Sexual abuse rife at Ugandan university, report finds

A committee investigating sexual harassment at Makerere University has called for the end of ‘rampant’ abuse of students by lecturers

June 29, 2018
sexual abuse and harrassment at universities among students

A damning report on sexual harassment at Uganda’s Makerere University says that lecturers are frequently abusing their positions of power to exploit female students, often threatening to fail women who do not give in to their demands.

The report, presented to the vice-chancellor on 25 June, urges university management to “do everything within its powers” to eradicate sexual harassment at the institution.

The committee conducted the survey after six students accused a former assistant lecturer at the university of sexual harassment earlier this year. The committee interviewed students and staff from the university’s 10 colleges and its main administrative units.

The report found that some male examiners “deliberately omit female students’ results from the class list in order to get the students into their offices and to exploit them”.

“This is when quid pro quo sexual harassment takes place; a process where one’s employment or academic advancement is premised upon submission to sexual advances,” the report says.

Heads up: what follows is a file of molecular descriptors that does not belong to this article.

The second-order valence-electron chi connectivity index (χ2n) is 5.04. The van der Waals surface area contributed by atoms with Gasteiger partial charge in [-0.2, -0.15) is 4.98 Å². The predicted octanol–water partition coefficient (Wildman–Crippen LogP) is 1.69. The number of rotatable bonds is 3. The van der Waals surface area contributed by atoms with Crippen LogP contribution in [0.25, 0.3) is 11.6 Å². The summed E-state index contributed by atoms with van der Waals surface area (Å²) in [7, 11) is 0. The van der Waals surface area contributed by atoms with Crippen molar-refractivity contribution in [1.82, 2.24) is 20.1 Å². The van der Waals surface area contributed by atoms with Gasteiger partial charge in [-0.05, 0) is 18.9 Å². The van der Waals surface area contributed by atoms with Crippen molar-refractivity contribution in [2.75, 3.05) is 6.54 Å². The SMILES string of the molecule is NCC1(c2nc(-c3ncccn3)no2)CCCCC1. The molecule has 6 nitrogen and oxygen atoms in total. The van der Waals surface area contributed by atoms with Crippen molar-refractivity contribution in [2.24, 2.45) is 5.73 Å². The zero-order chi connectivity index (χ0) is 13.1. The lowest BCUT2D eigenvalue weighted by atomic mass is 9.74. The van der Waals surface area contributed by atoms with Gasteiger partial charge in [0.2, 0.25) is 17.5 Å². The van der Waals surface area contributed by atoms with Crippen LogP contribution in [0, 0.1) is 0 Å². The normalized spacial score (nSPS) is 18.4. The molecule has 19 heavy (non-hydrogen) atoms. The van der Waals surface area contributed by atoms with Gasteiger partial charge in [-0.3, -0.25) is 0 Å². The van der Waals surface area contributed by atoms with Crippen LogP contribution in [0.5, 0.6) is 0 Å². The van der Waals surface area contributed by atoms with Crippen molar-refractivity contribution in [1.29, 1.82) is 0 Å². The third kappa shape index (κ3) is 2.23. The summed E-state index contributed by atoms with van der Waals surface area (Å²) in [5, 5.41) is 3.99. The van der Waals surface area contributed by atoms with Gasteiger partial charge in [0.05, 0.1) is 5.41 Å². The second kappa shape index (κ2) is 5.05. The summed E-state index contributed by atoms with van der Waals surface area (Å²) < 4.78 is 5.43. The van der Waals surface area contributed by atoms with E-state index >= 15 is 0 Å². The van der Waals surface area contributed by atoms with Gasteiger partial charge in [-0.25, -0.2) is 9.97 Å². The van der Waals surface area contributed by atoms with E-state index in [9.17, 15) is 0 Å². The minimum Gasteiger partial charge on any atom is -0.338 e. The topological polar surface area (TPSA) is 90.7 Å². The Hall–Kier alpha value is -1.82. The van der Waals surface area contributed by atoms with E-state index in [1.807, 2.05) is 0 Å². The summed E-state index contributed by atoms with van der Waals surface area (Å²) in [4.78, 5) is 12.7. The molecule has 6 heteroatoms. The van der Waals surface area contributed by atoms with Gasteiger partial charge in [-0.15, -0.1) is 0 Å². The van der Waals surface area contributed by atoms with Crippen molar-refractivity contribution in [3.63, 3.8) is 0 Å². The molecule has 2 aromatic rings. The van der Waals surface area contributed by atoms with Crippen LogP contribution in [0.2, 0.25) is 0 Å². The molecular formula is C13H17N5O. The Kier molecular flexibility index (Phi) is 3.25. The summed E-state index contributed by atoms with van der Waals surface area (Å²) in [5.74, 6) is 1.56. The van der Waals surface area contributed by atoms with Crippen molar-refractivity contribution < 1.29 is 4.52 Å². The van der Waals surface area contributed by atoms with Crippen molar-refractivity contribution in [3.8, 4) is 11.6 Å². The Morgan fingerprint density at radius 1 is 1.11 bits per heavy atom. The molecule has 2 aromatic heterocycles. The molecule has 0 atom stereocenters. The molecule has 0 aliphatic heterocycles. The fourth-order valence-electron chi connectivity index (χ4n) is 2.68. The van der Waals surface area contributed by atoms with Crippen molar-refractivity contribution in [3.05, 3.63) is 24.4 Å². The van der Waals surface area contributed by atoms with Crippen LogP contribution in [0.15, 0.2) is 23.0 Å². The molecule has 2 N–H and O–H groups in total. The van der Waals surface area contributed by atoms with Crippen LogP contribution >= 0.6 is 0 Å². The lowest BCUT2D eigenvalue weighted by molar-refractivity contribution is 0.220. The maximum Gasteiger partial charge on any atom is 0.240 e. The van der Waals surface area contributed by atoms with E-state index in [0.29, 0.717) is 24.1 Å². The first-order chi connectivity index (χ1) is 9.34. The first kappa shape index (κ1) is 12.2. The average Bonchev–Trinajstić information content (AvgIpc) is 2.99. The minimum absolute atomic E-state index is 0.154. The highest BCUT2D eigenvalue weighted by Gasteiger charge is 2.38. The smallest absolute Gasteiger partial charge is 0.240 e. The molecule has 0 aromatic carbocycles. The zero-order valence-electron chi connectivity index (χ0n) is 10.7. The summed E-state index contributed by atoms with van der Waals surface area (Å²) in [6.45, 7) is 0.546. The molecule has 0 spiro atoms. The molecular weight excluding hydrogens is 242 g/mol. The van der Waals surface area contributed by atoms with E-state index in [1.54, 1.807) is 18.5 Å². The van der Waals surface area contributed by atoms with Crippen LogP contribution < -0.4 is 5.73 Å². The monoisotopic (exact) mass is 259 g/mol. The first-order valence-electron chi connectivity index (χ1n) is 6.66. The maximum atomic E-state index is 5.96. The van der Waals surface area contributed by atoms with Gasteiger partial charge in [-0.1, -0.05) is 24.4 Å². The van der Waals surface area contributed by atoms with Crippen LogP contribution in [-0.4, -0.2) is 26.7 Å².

Abusers also take advantage of the vulnerability of some poor students or those who are performing badly in their studies, it says.

A culture of silence has pervaded the university for the past decade and contributed to the cover-up of sexual harassment cases, according to the committee. Despite awareness of many “notorious perpetrators”, culprits are rarely held to account because peers cover up for their colleagues, it says.

The committee also notes that the university environment has a “patriarchal culture which stereotypes females as sexual objects”.

Some respondents interviewed tried to blame women’s “provocative dress styles” as partly responsible for sexual harassment. However, the committee rejects this claim, saying that there is no relationship between clothes and sexual harassment.

The report makes a series of recommendations to the university, which include increasing support for victims and implementing training for staff. It also adds that affirmative action is needed to increase the number of women working at the university.

Barnabas Nawangwe, Makerere's vice-chancellor, said: “The message is clear, we are committed to stamping out this vice by ensuring that our policies reiterate our zero tolerance towards sexual harassment and make it risky for anyone to engage in it.”

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